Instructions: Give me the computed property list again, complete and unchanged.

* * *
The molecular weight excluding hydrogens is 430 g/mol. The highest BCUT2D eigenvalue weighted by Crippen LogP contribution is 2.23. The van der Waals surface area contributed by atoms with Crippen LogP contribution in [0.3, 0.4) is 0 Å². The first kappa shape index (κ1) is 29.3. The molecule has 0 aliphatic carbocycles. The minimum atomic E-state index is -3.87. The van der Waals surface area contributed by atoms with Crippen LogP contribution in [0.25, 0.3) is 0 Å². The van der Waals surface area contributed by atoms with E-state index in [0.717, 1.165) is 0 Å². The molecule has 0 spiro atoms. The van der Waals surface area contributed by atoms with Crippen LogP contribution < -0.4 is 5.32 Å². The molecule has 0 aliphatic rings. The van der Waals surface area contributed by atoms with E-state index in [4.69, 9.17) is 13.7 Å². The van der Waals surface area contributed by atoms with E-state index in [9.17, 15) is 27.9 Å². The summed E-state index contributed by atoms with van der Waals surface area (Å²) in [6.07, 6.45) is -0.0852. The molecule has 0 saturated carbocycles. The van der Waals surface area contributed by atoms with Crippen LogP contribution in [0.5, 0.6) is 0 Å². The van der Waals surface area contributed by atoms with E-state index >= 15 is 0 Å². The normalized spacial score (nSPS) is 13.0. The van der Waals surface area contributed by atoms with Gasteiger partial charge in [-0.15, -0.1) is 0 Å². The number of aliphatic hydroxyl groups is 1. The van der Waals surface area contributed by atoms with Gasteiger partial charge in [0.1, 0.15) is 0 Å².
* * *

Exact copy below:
The molecular weight excluding hydrogens is 430 g/mol. The highest BCUT2D eigenvalue weighted by Crippen LogP contribution is 2.23. The van der Waals surface area contributed by atoms with Crippen LogP contribution in [0.3, 0.4) is 0 Å². The first kappa shape index (κ1) is 29.3. The molecule has 0 aliphatic carbocycles. The minimum atomic E-state index is -3.87. The van der Waals surface area contributed by atoms with Crippen LogP contribution in [0.25, 0.3) is 0 Å². The van der Waals surface area contributed by atoms with E-state index in [0.717, 1.165) is 0 Å². The molecule has 0 spiro atoms. The van der Waals surface area contributed by atoms with Crippen LogP contribution < -0.4 is 5.32 Å². The molecule has 0 aliphatic rings. The van der Waals surface area contributed by atoms with E-state index in [4.69, 9.17) is 13.7 Å². The van der Waals surface area contributed by atoms with E-state index in [9.17, 15) is 27.9 Å². The summed E-state index contributed by atoms with van der Waals surface area (Å²) in [6.07, 6.45) is -0.0852. The molecule has 0 saturated carbocycles. The van der Waals surface area contributed by atoms with Crippen LogP contribution in [0.5, 0.6) is 0 Å². The van der Waals surface area contributed by atoms with E-state index >= 15 is 0 Å². The normalized spacial score (nSPS) is 13.0. The van der Waals surface area contributed by atoms with Gasteiger partial charge in [-0.15, -0.1) is 0 Å². The number of aliphatic hydroxyl groups is 1. The van der Waals surface area contributed by atoms with Gasteiger partial charge in [0.1, 0.15) is 0 Å².